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Suppose I have a CSV file with headers of the following form:


I would like to write an awk script which will take a comma-separated list of field names target, split it into an array, and then only pick out those columns with the names I specify.

This is what I have tried so far, and I have verified that the head array contains the desired headers, and the targets array contains the desired targets passed in by the given command line.

    split(target, targets, ",")


NR==1 {
    for (i = 1; i <= NF; i++) head[i] = $i

NR !=1{
    for (i = 1; i <= NF; i++) {
        if (head[i] in targets){
            print $i

When I invoke this script with the command

awk -v target=Field1 -f GetCol.awk Debug.csv

I get nothing printed out.

share|improve this question
up vote 4 down vote accepted

I figured it out and am posting the answer in case others run into the same problem.

It has to do with the in keyword I am using for testing array membership. This keyword only tests whether the operand on the left is one of the indices in the array on the right, rather than on of the values. The fix is to create a reverse-lookup array, as follows.

    split(target, t_targets, ",")
    for (i in t_targets)
        targets[t_targets[i]] = i
share|improve this answer
+1 for figuring it out yourself! I Added a full script to the job, you may find some of it helpful. – iiSeymour Apr 18 '13 at 20:49

My two cents:

    split(target,fields,FS)            # We just set FS don't hard the comma here
    for (i in fields)                  # Distinct var name to aviod headaches
        field_idx[fields[i]] = i       # Reverse lookup 
NR==1 {                                # Process header
    for (i=1;i<=NF;i++)                # For each field header
        head[i] = $i                   # Add to hash for comparision with target
    next                               # Skip to next line
{                                      # Don't need invert condition (used next)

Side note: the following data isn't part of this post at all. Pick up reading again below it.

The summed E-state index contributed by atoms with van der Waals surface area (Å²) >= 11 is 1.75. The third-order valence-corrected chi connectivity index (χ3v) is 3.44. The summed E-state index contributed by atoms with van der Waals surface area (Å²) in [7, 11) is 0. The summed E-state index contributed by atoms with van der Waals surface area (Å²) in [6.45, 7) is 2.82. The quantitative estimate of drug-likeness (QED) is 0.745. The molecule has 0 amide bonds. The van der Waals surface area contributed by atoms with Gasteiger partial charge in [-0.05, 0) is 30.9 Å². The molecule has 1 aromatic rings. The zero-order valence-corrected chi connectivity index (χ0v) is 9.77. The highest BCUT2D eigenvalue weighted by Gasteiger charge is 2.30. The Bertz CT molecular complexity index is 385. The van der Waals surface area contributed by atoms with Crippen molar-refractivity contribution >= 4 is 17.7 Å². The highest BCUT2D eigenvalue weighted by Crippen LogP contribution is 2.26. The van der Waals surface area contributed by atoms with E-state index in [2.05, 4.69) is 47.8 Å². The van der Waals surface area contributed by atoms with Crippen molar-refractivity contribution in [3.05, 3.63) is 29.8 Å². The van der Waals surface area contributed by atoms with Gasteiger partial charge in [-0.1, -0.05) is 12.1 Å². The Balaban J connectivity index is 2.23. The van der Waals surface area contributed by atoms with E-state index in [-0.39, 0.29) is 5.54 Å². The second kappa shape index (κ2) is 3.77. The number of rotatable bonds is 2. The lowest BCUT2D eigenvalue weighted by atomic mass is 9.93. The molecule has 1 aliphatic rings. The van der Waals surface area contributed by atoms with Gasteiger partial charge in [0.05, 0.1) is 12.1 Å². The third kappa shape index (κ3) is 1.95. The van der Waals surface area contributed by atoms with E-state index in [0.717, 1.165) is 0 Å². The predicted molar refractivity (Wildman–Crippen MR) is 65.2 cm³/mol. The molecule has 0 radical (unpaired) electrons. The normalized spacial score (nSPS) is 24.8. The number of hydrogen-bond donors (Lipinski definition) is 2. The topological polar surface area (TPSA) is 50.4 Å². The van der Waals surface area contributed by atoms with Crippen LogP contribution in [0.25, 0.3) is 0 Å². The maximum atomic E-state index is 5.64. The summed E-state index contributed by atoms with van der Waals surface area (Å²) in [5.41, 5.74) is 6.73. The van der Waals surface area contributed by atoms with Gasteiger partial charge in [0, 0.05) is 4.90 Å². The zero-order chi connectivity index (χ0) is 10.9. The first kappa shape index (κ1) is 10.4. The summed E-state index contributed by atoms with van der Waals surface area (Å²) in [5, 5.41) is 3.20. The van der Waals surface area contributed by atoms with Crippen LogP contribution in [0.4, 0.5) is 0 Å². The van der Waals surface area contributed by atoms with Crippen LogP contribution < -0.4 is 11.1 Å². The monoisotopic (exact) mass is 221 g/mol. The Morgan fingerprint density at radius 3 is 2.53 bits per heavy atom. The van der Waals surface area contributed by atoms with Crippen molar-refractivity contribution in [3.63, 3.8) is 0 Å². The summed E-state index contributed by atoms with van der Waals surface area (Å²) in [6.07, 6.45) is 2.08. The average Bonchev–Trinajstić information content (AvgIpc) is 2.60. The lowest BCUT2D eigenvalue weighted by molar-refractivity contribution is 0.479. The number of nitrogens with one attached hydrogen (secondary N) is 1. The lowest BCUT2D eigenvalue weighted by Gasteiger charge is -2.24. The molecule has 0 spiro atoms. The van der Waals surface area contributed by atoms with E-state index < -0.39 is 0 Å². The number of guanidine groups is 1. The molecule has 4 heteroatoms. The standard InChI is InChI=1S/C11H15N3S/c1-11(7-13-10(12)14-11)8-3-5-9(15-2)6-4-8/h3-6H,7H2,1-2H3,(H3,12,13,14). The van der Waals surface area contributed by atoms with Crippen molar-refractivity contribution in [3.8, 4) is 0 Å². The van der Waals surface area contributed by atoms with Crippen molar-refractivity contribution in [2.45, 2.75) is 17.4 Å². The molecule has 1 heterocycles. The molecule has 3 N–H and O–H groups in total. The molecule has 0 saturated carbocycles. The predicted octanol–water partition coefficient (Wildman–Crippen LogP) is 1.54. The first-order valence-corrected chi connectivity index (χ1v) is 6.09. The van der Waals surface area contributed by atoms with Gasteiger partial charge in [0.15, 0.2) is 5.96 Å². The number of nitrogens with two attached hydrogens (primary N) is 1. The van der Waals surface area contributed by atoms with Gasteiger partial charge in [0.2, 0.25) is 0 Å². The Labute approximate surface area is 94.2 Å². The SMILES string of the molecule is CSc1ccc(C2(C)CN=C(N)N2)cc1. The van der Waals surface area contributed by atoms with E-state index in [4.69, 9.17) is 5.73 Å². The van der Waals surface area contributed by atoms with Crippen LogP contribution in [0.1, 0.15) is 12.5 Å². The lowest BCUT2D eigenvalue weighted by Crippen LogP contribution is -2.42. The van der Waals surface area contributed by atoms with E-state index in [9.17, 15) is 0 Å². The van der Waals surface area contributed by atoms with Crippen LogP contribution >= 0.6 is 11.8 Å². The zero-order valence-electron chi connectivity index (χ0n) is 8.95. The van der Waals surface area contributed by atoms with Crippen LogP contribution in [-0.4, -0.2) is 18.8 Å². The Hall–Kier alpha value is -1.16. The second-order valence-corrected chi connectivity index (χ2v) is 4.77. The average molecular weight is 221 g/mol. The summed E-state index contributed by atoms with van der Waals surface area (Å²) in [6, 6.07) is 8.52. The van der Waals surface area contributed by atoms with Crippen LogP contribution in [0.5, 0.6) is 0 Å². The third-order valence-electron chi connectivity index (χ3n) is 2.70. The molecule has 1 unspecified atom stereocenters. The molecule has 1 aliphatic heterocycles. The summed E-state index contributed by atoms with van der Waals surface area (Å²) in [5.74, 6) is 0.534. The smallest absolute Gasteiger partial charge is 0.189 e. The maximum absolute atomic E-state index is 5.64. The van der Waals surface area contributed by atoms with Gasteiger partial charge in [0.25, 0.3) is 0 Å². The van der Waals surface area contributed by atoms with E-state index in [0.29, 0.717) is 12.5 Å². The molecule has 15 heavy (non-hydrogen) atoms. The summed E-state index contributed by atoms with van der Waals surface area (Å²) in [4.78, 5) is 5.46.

sep=""                             # Set for leading separator
    for (i=1;i<=NF;i++)                # For each field
        if (head[i] in field_idx) {    # Test for current field is a target field
            printf "%s%s",sep,$i       # Print the column if matched 
            sep=OFS                    # Set separator to OFS                  
    printf "\n"                        # Print newline character
share|improve this answer

An extension of @sudo_O's solution (thank you) that

  1. outputs fields from standard input based on the command line arguments,
  2. outputs the fields in the order requested (possibly multiple times),
  3. outputs a placeholder when a field was requested but not found, and
  4. warns on standard error about duplicate field names in the header.
#!/usr/bin/awk -f
# Process standard input outputting named columns provided as arguments.
# For example, given foo.dat containing
#     a b c c
#     1a 1b 1c 1C
#     2a 2b 2c 2C
#     3a 3b 3c 3C
# Running
#   cat foo.dat | ./namedcols c b a a d
# will output
#   1c 1b 1a 1a d
#   2c 2b 2a 2a d
#   3c 3b 3a 3a d
# and will warn on standard error that it
#   Ignored duplicate 'c' in column 4
# Notice that the requested but missing column d contains "d".
# Using awk's -F feature it is possible to parse comma-separated data:
#   cat foo.csv | ./namedcols -F, c b a a d
    for (i=1; i<ARGC; ++i)
        desired[i] = ARGV[i]
    delete ARGV
NR==1 {
    for (i=1; i<=NF; i++)
        if ($i in names)
            printf "Ignored duplicate '%s' in column %d\n", $i, i | "cat 1>&2"
            names[$i] = i
    for (i=1; i<ARGC; ++i)
        printf "%s%s",                                          \
               (i==1 ? "" : OFS),                               \
               ((ndx = names[name = desired[i]])>0 ? $ndx: name)
    printf RS
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